The tawdry mediocrity of Clinton culture plays on endlessly in the mainstream press, weighing down the republic, if it can still be called that, with the ballast of what is left of the 45 million war babies, all of us born apparently within 45 minutes of each other. They will vote for their own and Hillary is theirs. She, the official wife of the icon of the generation; he of the loquacious tongue and ethics of a toad whose shining moment of countercultural destiny came in an act of sexual dominance dramatically executed in the ultimate citadel of the post-war West, the Oval Office. It was the culmination of a generation. That which began when '60s anarchist Jerry Rubin told the children to go home and kill their parents, when presidential friend Bill Ayers founded the Weather Underground, when black nationalist H. Rap Brown declared that "violence is as American as apple pie," when Bob Dylan demanded that "everybody must get stoned" found full consummation in Clinton's Nietzschean act of American descent. Bill Clinton then was no longer just a president. To his generation and world supporters, he had become a god.
According to reports in The Washington Post, former Sen. Hillary Clinton (D-N.Y.) says of the fateful vote on the invasion of Iraq in 2002: "I still got it wrong. Plain and simple." But "I wasn’t alone," she adds. It is the exact answer we would expect as we do not know her — them — by their works. The works are irrelevant as family, friend, generation — Clinton, Bush, Kennedy — mark the American descent to populist monarchy. (Houston Chronicle headline on the Drudge Report today: "'New generation Bush' wows the crowd at GOP convention.") I will predict here that we will be back with Britain within the second generation ahead if monarchy is where we are heading, and that is where tribal and generational politics lead us. But if we want monarchy, Prince William and Kate Middleton seem to have more mettle and poise and the baby, George, the greater life force.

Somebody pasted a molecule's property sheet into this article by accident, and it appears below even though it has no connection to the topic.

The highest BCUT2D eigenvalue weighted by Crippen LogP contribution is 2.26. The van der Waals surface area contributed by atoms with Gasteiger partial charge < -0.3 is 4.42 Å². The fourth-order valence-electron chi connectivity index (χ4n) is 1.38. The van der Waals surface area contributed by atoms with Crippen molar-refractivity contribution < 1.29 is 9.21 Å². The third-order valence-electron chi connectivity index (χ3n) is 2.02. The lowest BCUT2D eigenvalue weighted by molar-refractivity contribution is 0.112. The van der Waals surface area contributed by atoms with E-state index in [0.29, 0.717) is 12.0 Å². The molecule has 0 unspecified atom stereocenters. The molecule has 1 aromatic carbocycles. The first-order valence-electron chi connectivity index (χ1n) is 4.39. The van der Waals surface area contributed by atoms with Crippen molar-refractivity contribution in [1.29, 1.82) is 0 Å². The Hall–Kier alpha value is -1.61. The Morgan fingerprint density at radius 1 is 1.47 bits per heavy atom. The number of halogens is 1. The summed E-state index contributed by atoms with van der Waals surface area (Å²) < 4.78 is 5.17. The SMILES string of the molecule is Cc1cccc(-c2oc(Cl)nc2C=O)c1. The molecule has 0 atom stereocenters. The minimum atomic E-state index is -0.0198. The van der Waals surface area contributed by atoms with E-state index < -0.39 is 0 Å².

We should look again to Texas as he who gave us one of our very best days since June 6, 1944, gave a commencement speech there at University of Texas at Austin last week: Adm. William McRaven, who led the brigade to Osama Bin Laden. It was the best commencement speech I have ever heard by one of the best men to have come to us in our blessed American destiny.
"If you want to change the world," he told the students, "you must be your very best in the darkest moments."
I have no idea what political party he belongs to. That was one of the nice things about it. He is perhaps the antidote to that which has brought us to the end of things to potentially begin again in 2016 or beyond. Military men like Presidents Washington, Grant and Eisenhower brought out of the end of things in past eras. Perhaps we should begin to look today to Adm. McRaven before fate brings us to him in a panic.
Quigley is a prize-winning writer who has worked more than 35 years as a book and magazine editor, political commentator and reviewer. For 20 years he has been an amateur farmer, raising Tunis sheep and organic vegetables. He lives in New Hampshire with his wife and four children. Contact him at email@example.com.